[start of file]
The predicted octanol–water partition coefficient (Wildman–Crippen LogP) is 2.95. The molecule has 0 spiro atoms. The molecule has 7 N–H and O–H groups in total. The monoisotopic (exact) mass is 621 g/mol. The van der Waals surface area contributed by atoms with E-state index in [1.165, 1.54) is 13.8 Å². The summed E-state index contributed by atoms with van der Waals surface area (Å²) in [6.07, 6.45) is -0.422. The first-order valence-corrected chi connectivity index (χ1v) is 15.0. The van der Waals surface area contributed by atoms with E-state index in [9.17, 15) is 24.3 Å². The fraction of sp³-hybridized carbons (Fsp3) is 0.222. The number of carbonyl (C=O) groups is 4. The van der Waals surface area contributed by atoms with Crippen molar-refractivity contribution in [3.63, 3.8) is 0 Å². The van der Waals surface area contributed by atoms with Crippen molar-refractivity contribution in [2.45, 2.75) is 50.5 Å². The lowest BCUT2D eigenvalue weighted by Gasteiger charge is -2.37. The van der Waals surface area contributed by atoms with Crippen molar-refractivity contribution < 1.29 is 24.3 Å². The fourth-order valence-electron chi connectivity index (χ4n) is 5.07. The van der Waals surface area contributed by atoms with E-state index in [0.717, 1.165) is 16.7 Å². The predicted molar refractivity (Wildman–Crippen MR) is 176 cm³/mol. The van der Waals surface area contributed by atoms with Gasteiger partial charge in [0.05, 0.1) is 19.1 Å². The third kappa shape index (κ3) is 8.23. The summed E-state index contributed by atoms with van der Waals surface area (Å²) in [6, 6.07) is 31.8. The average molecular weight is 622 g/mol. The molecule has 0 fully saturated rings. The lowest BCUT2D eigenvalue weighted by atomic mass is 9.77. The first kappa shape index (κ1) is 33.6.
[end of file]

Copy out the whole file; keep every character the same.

The predicted octanol–water partition coefficient (Wildman–Crippen LogP) is 2.95. The molecule has 0 spiro atoms. The molecule has 7 N–H and O–H groups in total. The monoisotopic (exact) mass is 621 g/mol. The van der Waals surface area contributed by atoms with E-state index in [1.165, 1.54) is 13.8 Å². The summed E-state index contributed by atoms with van der Waals surface area (Å²) in [6.07, 6.45) is -0.422. The first-order valence-corrected chi connectivity index (χ1v) is 15.0. The van der Waals surface area contributed by atoms with E-state index in [9.17, 15) is 24.3 Å². The fraction of sp³-hybridized carbons (Fsp3) is 0.222. The number of carbonyl (C=O) groups is 4. The van der Waals surface area contributed by atoms with Crippen molar-refractivity contribution in [3.63, 3.8) is 0 Å². The van der Waals surface area contributed by atoms with Crippen molar-refractivity contribution in [2.45, 2.75) is 50.5 Å². The lowest BCUT2D eigenvalue weighted by Gasteiger charge is -2.37. The van der Waals surface area contributed by atoms with Crippen molar-refractivity contribution < 1.29 is 24.3 Å². The fourth-order valence-electron chi connectivity index (χ4n) is 5.07. The van der Waals surface area contributed by atoms with E-state index in [0.717, 1.165) is 16.7 Å². The predicted molar refractivity (Wildman–Crippen MR) is 176 cm³/mol. The van der Waals surface area contributed by atoms with Gasteiger partial charge in [0.05, 0.1) is 19.1 Å². The third kappa shape index (κ3) is 8.23. The summed E-state index contributed by atoms with van der Waals surface area (Å²) in [6, 6.07) is 31.8. The average molecular weight is 622 g/mol. The molecule has 0 fully saturated rings. The lowest BCUT2D eigenvalue weighted by atomic mass is 9.77. The first kappa shape index (κ1) is 33.6.